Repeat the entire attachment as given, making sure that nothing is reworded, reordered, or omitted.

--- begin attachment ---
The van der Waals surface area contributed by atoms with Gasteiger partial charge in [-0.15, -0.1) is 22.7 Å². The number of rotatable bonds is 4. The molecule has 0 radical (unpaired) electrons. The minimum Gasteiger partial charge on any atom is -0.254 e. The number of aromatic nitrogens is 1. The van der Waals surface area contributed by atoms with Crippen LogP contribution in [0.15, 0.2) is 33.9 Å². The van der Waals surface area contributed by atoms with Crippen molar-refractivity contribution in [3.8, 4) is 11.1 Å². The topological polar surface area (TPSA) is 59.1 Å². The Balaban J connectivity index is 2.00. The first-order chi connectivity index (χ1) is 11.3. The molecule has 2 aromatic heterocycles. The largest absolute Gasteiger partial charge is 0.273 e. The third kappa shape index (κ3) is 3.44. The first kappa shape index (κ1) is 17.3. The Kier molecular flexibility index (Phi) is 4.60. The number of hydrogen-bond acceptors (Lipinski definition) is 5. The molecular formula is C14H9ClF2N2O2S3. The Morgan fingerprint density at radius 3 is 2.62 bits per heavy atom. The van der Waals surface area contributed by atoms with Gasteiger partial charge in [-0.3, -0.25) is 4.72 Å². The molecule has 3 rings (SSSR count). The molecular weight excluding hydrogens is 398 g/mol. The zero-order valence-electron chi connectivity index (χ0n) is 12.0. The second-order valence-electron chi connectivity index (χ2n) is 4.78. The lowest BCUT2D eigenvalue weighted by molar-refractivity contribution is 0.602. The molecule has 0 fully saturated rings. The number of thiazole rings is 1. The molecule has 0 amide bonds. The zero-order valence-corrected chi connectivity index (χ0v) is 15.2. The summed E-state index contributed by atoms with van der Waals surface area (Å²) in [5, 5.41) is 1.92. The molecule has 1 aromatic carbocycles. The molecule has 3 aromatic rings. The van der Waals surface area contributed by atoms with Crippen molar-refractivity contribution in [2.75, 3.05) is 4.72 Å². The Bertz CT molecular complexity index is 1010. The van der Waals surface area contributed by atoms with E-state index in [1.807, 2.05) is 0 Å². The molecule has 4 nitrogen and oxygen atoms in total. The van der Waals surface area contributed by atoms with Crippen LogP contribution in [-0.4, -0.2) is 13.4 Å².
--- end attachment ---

The van der Waals surface area contributed by atoms with Gasteiger partial charge in [-0.15, -0.1) is 22.7 Å². The number of rotatable bonds is 4. The molecule has 0 radical (unpaired) electrons. The minimum Gasteiger partial charge on any atom is -0.254 e. The number of aromatic nitrogens is 1. The van der Waals surface area contributed by atoms with Crippen LogP contribution in [0.15, 0.2) is 33.9 Å². The van der Waals surface area contributed by atoms with Crippen molar-refractivity contribution in [3.8, 4) is 11.1 Å². The topological polar surface area (TPSA) is 59.1 Å². The Balaban J connectivity index is 2.00. The first-order chi connectivity index (χ1) is 11.3. The molecule has 2 aromatic heterocycles. The largest absolute Gasteiger partial charge is 0.273 e. The third kappa shape index (κ3) is 3.44. The first kappa shape index (κ1) is 17.3. The Kier molecular flexibility index (Phi) is 4.60. The number of hydrogen-bond acceptors (Lipinski definition) is 5. The molecular formula is C14H9ClF2N2O2S3. The Morgan fingerprint density at radius 3 is 2.62 bits per heavy atom. The van der Waals surface area contributed by atoms with Gasteiger partial charge in [-0.3, -0.25) is 4.72 Å². The molecule has 3 rings (SSSR count). The molecular weight excluding hydrogens is 398 g/mol. The zero-order valence-electron chi connectivity index (χ0n) is 12.0. The second-order valence-electron chi connectivity index (χ2n) is 4.78. The lowest BCUT2D eigenvalue weighted by molar-refractivity contribution is 0.602. The molecule has 0 fully saturated rings. The number of thiazole rings is 1. The molecule has 0 amide bonds. The zero-order valence-corrected chi connectivity index (χ0v) is 15.2. The summed E-state index contributed by atoms with van der Waals surface area (Å²) in [5, 5.41) is 1.92. The molecule has 1 aromatic carbocycles. The molecule has 3 aromatic rings. The van der Waals surface area contributed by atoms with Crippen molar-refractivity contribution in [2.75, 3.05) is 4.72 Å². The Bertz CT molecular complexity index is 1010. The van der Waals surface area contributed by atoms with E-state index in [1.807, 2.05) is 0 Å². The molecule has 4 nitrogen and oxygen atoms in total. The van der Waals surface area contributed by atoms with Crippen LogP contribution in [-0.4, -0.2) is 13.4 Å².